Fitzpatrick won the general election against Schrader 55.3%-44.3%, with the remaining vote split between two minor candidates. The Pennsylvania 8th District includes all of Bucks County, a sliver of Montgomery County, and parts of two wards in Northeast Philadelphia.
Fitzpatrick faced Democrat Patrick Murphy in the November general election of 2006.
In January 2006, Fitzpatrick said he had donated to charity the $21,500 he received from political action committees headed by U.S. Representatives Bob Ney (R-OH), Tom DeLay, (R-TX), and Randy "Duke" Cunningham (R-CA).
Fitzpatrick was endorsed by several environmental groups including the Sierra Club. He was the only incumbent Republican congressman in Pennsylvania who had the support of the environmentalist lobby during this election.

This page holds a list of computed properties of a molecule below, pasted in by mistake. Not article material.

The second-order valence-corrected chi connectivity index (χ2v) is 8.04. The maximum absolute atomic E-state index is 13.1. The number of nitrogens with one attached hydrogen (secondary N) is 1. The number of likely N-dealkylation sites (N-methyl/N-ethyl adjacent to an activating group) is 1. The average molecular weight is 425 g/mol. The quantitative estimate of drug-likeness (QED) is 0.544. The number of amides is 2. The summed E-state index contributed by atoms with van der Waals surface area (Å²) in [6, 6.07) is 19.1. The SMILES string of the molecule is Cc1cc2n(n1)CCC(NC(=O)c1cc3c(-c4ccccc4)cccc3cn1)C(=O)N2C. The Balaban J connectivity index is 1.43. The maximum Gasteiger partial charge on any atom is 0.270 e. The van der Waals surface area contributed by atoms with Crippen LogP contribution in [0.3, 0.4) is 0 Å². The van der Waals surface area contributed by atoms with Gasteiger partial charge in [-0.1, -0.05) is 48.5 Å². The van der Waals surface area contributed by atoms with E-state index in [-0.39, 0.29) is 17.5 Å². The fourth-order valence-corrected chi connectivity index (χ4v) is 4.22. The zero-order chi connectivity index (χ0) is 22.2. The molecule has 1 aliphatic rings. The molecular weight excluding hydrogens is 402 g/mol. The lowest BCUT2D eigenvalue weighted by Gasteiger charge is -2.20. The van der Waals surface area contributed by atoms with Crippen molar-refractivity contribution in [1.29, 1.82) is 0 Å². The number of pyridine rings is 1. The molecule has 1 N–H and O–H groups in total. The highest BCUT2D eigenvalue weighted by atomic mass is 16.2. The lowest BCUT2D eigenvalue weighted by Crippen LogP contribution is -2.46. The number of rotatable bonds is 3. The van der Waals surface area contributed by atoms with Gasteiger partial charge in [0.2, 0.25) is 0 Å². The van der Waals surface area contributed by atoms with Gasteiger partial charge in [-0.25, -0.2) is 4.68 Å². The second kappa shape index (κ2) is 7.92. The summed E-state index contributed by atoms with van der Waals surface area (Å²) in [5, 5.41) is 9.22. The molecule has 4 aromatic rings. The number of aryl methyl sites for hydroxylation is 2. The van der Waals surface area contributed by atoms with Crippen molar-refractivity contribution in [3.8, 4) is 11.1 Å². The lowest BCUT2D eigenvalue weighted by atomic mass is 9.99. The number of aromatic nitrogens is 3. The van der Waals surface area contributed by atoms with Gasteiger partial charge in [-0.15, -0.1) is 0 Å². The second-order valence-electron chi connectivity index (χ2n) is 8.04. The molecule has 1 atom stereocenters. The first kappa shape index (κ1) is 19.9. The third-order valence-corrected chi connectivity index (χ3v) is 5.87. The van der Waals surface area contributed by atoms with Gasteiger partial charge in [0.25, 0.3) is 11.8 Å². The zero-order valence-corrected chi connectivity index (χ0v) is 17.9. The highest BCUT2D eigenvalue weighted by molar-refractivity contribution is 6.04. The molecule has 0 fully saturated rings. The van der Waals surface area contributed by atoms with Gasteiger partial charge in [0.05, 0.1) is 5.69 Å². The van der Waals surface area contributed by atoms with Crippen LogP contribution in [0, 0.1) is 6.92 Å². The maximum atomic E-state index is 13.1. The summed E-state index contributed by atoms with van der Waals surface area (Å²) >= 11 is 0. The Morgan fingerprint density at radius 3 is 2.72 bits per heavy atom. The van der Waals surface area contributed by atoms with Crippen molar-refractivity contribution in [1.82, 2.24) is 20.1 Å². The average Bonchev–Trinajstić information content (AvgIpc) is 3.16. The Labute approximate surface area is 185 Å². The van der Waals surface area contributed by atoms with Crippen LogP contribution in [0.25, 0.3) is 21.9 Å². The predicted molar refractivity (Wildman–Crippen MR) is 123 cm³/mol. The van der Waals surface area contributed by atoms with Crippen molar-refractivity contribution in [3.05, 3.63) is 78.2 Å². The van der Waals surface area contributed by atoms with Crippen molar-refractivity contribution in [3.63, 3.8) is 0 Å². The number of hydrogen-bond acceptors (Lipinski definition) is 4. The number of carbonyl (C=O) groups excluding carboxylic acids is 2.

The Cook Political Report rated this race as "Leans Republican". However, Congressional Quarterly rated this race as "Toss-up" (see Notable U.S.
House elections, 2006 — Pennsylvania). An October 30, 2006 poll by Constituent Dynamics showed Fitzpatrick trailing Murphy 47% to 50%.
It was a very close election; The two candidates were within 1%, with Fitzpatrick initially trailing by just over 1,500 votes out of nearly 250,000 cast.
On November 8, with all precincts reporting, Murphy led by 1,521 votes. Philadelphia television station NBC 10 later reported that Fitzpatrick had conceded the election to Murphy. He along with Mike Sodrel (R-IN) and Joe Schwarz (R-MI) were the only freshman Republicans to be defeated in 2006 (the latter albeit in a primary).
In May 2006, Fitzpatrick introduced the Deleting Online Predators Act of 2006, which requires most schools and libraries to actively restrict minors from access to "Commercial Social Networking Websites" and "Chat Rooms."
In late July, the DOPA Act overwhelmingly passed the House. Speaking before the vote was taken, Fitzpatrick said, "The social networking sites have become, in a sense, a happy hunting ground for child predators".